Did you and Chris collaborate on what your Doctor would be like?
We were able to talk about it a lot. All these little things started to happen before anybody knew I was playing the role, so it was a continual conversation. For the character, though, I think Chris had a very clear idea of the Doctor he was writing, and my energy was suited to that. In no way did I have to go, “This is the type of Doctor I want to play”; it was there on the page.
How does the Doctor’s femaleness change the role/story? Does it?
Well, it’s less relevant to the Doctor because the Doctor has embraced change, previously, 12 times. It becomes apparent in certain worlds because sometimes we go back in time, where gender played a particular role. And you see in the Christmas special, when I pull the screen around in the TARDIS for the first time — before I’m rudely kicked out. I saw the woman’s reflection and that being a joy, and it being something new and exciting. It’s certainly not a running theme for me because it is irrelevant to me. My gender, in every part I’ve ever played — I just am. Gender is irrelevant because it’s about playing an alien timelord so it’s just about inhabiting the truth of the scene and the energy — and making sure you’re driving the story forward. All those things come naturally anyway, whether that’s being played by a man or a woman.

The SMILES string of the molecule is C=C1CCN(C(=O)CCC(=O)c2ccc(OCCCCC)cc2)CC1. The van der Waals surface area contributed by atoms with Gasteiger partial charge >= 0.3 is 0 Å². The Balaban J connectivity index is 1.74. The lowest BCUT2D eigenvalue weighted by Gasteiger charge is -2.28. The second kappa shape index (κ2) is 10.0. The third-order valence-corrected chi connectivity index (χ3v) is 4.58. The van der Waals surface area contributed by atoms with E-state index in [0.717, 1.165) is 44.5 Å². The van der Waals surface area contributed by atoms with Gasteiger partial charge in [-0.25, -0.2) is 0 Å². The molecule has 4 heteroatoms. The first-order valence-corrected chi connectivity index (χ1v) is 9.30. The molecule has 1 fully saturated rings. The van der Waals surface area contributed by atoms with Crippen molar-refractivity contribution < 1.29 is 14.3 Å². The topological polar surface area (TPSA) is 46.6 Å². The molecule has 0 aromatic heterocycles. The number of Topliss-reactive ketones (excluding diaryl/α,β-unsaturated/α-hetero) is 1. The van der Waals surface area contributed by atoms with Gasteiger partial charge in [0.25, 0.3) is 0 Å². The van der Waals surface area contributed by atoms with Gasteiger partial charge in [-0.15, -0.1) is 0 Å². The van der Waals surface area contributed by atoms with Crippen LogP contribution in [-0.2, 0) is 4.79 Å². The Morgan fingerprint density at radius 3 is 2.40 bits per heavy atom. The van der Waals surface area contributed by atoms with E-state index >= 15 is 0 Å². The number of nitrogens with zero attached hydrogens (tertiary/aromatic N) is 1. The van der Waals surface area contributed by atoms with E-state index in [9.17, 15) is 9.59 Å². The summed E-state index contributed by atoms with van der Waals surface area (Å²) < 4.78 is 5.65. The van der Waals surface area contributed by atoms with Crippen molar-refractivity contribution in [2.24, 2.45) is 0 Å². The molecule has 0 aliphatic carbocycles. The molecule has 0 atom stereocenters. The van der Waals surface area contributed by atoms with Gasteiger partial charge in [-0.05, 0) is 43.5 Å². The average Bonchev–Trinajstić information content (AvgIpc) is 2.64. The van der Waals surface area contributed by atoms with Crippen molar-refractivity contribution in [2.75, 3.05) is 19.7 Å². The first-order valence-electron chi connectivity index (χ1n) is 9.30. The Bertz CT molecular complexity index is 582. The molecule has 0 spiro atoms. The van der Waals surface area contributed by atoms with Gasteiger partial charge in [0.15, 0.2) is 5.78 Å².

What about femininity, which hasn’t been traditionally seen as a strength onscreen? With Game of Thrones, the more feminine characters are punished but the more masculine types survive. Will your Doctor derive any of her strength from more feminine aspects of herself?